As you know, Rory recently wed American Erica Stoll, who used to work for the PGA of America. They met in 2012 and Rory had her to thank for arranging a police escort for McIlroy to make it to his tee time in Sunday Singles at the Ryder Cup. McIlroy showed up with only a few minutes to spare, didn’t warm-up and beat Keegan Bradley with ease en route to Team Europe’s unforgettable comeback with the Miracle at Medinah.
Rory and Erica managed to keep their wedding private and so far no pictures have leaked from the grand event at Ashford Castle in Ireland — an impressive feat in this day and age! The ceremony was reported to cost an estimated $1.2 million with extra layer of security, according to Golfweek. Perhaps I have a skewed perspective, but that seems like a rather reasonable number, all things considered.
A number of celebrities attended the wedding, according to a report:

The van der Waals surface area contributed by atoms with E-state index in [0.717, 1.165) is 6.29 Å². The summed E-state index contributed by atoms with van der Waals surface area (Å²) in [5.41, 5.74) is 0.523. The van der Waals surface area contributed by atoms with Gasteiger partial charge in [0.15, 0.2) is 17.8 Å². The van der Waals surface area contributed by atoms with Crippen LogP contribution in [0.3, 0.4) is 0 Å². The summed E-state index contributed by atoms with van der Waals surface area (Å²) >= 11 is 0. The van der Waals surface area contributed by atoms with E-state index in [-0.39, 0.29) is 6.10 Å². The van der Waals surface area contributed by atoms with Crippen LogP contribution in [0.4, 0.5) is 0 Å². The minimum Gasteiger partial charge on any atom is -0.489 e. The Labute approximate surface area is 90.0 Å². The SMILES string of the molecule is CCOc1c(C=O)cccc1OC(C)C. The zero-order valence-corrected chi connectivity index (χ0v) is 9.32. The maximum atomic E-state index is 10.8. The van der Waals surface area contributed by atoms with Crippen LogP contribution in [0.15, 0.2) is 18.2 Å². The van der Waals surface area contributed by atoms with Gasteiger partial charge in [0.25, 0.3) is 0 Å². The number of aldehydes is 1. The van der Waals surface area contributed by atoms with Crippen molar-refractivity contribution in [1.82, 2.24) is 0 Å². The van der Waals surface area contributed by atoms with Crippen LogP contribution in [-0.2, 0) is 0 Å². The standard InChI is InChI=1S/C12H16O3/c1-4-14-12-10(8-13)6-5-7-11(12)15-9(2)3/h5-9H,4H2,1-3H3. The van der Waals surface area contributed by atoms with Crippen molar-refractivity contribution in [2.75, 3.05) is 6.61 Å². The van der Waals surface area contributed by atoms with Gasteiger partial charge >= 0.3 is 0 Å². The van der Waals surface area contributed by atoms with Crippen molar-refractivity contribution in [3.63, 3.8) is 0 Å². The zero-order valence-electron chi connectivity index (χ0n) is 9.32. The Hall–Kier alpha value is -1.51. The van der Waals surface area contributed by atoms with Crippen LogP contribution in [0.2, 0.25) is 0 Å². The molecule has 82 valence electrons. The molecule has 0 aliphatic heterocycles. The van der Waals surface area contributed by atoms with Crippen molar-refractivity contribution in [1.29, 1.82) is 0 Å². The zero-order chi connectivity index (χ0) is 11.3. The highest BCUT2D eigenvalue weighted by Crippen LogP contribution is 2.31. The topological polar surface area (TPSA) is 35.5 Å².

Guests included One Direction star Niall Horan, Ed Sheeran, members of U2 and Coldplay’s Chris Martin; golfers Sergio Garcia, Padraig Harrington, Paul McGinley, Martin Kaymer, Thomas Bjorn and Shane Lowry; former Manchester United player Ryan Giggs; and actors Jamie Dornan and Jimmy Nesbitt. Stevie Wonder and Sheeran entertained at the reception…
Tough to beat real life concerts from Stevie Wonder and Ed Sheeran. Sounds like it was a grand event. The couple has reportedly been honeymooning in various exclusive luxury destinations in the Caribbean.
Congrats, Rory and Erica!
McIlroy will reemerge as a married man next week at The Players Championship.
Happy 28th Birthday, Rory! Hope you had a wonderful day and keep doing you!
— Skratch (@Skratch) May 4, 2017